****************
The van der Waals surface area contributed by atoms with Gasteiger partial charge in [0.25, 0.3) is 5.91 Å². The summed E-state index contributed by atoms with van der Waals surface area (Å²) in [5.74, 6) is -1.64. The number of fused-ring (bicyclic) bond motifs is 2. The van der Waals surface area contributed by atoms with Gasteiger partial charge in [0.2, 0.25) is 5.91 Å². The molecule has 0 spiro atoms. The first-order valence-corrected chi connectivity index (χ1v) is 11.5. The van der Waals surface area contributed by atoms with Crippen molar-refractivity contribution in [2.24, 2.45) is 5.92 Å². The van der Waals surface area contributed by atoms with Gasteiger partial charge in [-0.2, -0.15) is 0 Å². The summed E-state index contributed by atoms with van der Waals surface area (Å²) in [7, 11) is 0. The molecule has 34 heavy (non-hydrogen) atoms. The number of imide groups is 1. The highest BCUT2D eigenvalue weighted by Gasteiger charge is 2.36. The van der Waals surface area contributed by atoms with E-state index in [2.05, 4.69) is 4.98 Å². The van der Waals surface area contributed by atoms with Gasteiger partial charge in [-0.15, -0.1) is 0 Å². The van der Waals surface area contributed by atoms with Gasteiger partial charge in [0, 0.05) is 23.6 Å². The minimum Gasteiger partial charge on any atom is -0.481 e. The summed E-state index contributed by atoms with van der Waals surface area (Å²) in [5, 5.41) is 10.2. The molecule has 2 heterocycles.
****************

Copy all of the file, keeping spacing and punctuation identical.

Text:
The van der Waals surface area contributed by atoms with Gasteiger partial charge in [0.25, 0.3) is 5.91 Å². The summed E-state index contributed by atoms with van der Waals surface area (Å²) in [5.74, 6) is -1.64. The number of fused-ring (bicyclic) bond motifs is 2. The van der Waals surface area contributed by atoms with Gasteiger partial charge in [0.2, 0.25) is 5.91 Å². The molecule has 0 spiro atoms. The first-order valence-corrected chi connectivity index (χ1v) is 11.5. The van der Waals surface area contributed by atoms with Crippen molar-refractivity contribution in [2.24, 2.45) is 5.92 Å². The van der Waals surface area contributed by atoms with Gasteiger partial charge in [-0.2, -0.15) is 0 Å². The summed E-state index contributed by atoms with van der Waals surface area (Å²) in [7, 11) is 0. The molecule has 34 heavy (non-hydrogen) atoms. The number of imide groups is 1. The highest BCUT2D eigenvalue weighted by Gasteiger charge is 2.36. The van der Waals surface area contributed by atoms with E-state index in [2.05, 4.69) is 4.98 Å². The van der Waals surface area contributed by atoms with Gasteiger partial charge in [-0.15, -0.1) is 0 Å². The van der Waals surface area contributed by atoms with Gasteiger partial charge in [0, 0.05) is 23.6 Å². The minimum Gasteiger partial charge on any atom is -0.481 e. The summed E-state index contributed by atoms with van der Waals surface area (Å²) in [5, 5.41) is 10.2. The molecule has 2 heterocycles.